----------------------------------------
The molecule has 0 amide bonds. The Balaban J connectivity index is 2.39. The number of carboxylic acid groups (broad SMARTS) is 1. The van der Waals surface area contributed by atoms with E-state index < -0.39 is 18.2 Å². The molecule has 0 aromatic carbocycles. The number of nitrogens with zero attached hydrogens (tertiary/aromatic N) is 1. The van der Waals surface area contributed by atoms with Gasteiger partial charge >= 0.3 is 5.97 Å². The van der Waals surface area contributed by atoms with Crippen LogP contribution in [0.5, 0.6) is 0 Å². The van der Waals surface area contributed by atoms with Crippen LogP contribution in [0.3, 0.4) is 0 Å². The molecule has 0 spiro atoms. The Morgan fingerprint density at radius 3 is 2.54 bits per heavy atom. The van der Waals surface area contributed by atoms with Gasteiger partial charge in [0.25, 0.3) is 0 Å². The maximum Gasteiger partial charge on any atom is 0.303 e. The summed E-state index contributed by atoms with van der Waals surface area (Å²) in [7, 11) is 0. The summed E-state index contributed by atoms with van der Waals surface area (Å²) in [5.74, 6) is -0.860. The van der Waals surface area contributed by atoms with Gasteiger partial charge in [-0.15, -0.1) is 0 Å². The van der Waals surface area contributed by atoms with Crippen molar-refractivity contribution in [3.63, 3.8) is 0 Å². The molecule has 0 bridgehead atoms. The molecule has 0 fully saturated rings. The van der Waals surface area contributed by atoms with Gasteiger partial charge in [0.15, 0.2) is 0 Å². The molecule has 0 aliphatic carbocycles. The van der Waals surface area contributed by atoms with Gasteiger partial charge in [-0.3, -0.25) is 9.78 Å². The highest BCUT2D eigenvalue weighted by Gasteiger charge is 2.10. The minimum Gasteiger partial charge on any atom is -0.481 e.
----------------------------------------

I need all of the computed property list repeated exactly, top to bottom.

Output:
The molecule has 0 amide bonds. The Balaban J connectivity index is 2.39. The number of carboxylic acid groups (broad SMARTS) is 1. The van der Waals surface area contributed by atoms with E-state index < -0.39 is 18.2 Å². The molecule has 0 aromatic carbocycles. The number of nitrogens with zero attached hydrogens (tertiary/aromatic N) is 1. The van der Waals surface area contributed by atoms with Gasteiger partial charge >= 0.3 is 5.97 Å². The van der Waals surface area contributed by atoms with Crippen LogP contribution in [0.5, 0.6) is 0 Å². The van der Waals surface area contributed by atoms with Crippen LogP contribution in [0.3, 0.4) is 0 Å². The molecule has 0 spiro atoms. The Morgan fingerprint density at radius 3 is 2.54 bits per heavy atom. The van der Waals surface area contributed by atoms with Gasteiger partial charge in [0.25, 0.3) is 0 Å². The maximum Gasteiger partial charge on any atom is 0.303 e. The summed E-state index contributed by atoms with van der Waals surface area (Å²) in [7, 11) is 0. The summed E-state index contributed by atoms with van der Waals surface area (Å²) in [5.74, 6) is -0.860. The van der Waals surface area contributed by atoms with Gasteiger partial charge in [-0.15, -0.1) is 0 Å². The van der Waals surface area contributed by atoms with Crippen molar-refractivity contribution in [3.63, 3.8) is 0 Å². The molecule has 0 bridgehead atoms. The molecule has 0 fully saturated rings. The van der Waals surface area contributed by atoms with Gasteiger partial charge in [0.15, 0.2) is 0 Å². The molecule has 0 aliphatic carbocycles. The van der Waals surface area contributed by atoms with Gasteiger partial charge in [-0.3, -0.25) is 9.78 Å². The highest BCUT2D eigenvalue weighted by Gasteiger charge is 2.10. The minimum Gasteiger partial charge on any atom is -0.481 e.